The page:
More than one-third of high school students say they have used an e-cigarette or vapor device in the last 12 months, according to new data published by the National Institutes of Health. Photo by sarahjohnson1/Pixabay
Dec. 17 (UPI) -- Teens are consuming less alcohol, tobacco and opioids, but their vaping habits have hit an all-time high, new research says.
New research published Monday in the New England Journal of Medicine shows that 37 percent of high schoolers have vaped at least once in 2018, a jump of nearly 10 percent from the previous year.
"Teens are clearly attracted to the marketable technology and flavorings seen in vaping devices; however, it is urgent that teens understand the possible effects of vaping on overall health; the development of the teen brain; and the potential for addiction," Nora D. Volkow, director of National Institute on Drug Abuse, said in a news release.
"Research tells us that teens who vape may be at risk for transitioning to regular cigarettes, so while we have celebrated our success in lowering their rates of tobacco use in recent years, we must continue aggressive educational efforts on all products containing nicotine."
The research also found that nicotine vaping has shot up by almost 10 points to nearly 21 percent among high school seniors. Close to 11 percent of eighth graders reported vaping as well.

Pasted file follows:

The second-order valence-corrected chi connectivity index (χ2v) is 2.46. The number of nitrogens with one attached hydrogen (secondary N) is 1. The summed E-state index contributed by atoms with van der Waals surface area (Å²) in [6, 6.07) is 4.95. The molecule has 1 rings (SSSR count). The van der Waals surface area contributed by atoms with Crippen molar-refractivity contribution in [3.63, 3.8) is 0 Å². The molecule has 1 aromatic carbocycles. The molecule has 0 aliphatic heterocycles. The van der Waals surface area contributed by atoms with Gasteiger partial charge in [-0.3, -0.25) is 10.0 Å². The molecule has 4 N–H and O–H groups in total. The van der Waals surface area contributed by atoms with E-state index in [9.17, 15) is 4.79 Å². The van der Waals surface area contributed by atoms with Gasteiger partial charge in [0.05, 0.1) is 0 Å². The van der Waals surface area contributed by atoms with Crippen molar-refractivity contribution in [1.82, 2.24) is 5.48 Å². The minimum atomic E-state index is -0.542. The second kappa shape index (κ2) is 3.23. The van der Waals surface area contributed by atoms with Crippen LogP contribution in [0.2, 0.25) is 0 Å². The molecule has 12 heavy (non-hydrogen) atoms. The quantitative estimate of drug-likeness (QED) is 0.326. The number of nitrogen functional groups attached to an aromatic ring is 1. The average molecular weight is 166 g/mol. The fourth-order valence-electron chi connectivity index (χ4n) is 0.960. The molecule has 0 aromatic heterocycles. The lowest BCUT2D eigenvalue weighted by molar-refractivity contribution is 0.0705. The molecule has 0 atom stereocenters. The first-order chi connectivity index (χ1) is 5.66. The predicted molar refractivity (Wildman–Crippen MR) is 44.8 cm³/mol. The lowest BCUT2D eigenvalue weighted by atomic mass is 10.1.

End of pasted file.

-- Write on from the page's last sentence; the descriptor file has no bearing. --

The good news is the use of other substances has gone down. Specifically, 1.7 percent of high school seniors reported using opioids in the past year -- versus an all-time high of nearly 11 percent 15 years ago.
"Other illicit drugs, including cocaine, synthetic cannabinoids, and MDMA remain close to historic lows," the report said.
"With illicit opioid use at generally the lowest in the history of the survey, it is possible that being in high school offers a protective effect against opioid misuse and addiction," Volkow said. "We will be focusing much of our new prevention research on the period of time when teens transition out of school into the adult world and become exposed to the dangerous use of these drugs."
At a time when national opioid abuse statistics are trending upwards, the relatively low number of high schoolers using opioids is particularly noteworthy.
As of May 2018, the National Institutes of Health reports that more than 67,000 people have died due to opioid abuse.
Drinking trends within high school ranks have gone down as well. High school seniors drink a lot less, with the rate of 12th graders who binge drink at 13.8 percent, down from 16.6 percent the prior year.
"We are encouraged to see continued declines in a variety of measures of underage alcohol use," said George F. Koob, director of the National Institute on Alcohol Abuse and Alcoholism.
"The new data, however, underscore that far too many young people continue to drink at a time in their lives when their brains and bodies are quite vulnerable to alcohol-related harms. We remain committed to developing and improving strategies to prevent the onset of drinking among youth, so that more young people can be spared the consequences of alcohol misuse."